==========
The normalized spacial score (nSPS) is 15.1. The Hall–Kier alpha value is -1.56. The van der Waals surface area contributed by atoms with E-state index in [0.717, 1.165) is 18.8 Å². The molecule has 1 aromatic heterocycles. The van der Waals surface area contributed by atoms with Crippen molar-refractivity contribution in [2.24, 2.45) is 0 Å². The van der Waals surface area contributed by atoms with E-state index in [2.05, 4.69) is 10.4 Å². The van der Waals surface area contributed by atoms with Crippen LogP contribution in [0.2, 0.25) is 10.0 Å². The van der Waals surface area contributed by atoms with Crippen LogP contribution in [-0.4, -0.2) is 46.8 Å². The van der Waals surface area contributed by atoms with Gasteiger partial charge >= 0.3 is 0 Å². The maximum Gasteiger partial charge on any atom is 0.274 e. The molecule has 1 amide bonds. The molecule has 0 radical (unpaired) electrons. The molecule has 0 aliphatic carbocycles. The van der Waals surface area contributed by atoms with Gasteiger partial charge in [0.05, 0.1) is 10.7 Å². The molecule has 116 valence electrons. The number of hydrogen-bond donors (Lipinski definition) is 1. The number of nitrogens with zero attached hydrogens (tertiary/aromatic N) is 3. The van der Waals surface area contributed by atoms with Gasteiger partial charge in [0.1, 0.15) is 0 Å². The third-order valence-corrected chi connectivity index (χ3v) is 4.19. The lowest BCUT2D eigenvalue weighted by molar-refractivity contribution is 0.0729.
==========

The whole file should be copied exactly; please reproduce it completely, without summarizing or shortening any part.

The normalized spacial score (nSPS) is 15.1. The Hall–Kier alpha value is -1.56. The van der Waals surface area contributed by atoms with E-state index in [0.717, 1.165) is 18.8 Å². The molecule has 1 aromatic heterocycles. The van der Waals surface area contributed by atoms with Crippen molar-refractivity contribution in [2.24, 2.45) is 0 Å². The van der Waals surface area contributed by atoms with E-state index in [2.05, 4.69) is 10.4 Å². The van der Waals surface area contributed by atoms with Crippen LogP contribution in [0.2, 0.25) is 10.0 Å². The van der Waals surface area contributed by atoms with Crippen LogP contribution in [-0.4, -0.2) is 46.8 Å². The van der Waals surface area contributed by atoms with Gasteiger partial charge >= 0.3 is 0 Å². The maximum Gasteiger partial charge on any atom is 0.274 e. The molecule has 1 amide bonds. The molecule has 0 radical (unpaired) electrons. The molecule has 0 aliphatic carbocycles. The van der Waals surface area contributed by atoms with Gasteiger partial charge in [0.05, 0.1) is 10.7 Å². The molecule has 116 valence electrons. The number of hydrogen-bond donors (Lipinski definition) is 1. The number of nitrogens with zero attached hydrogens (tertiary/aromatic N) is 3. The van der Waals surface area contributed by atoms with Gasteiger partial charge in [0.1, 0.15) is 0 Å². The third-order valence-corrected chi connectivity index (χ3v) is 4.19. The lowest BCUT2D eigenvalue weighted by molar-refractivity contribution is 0.0729.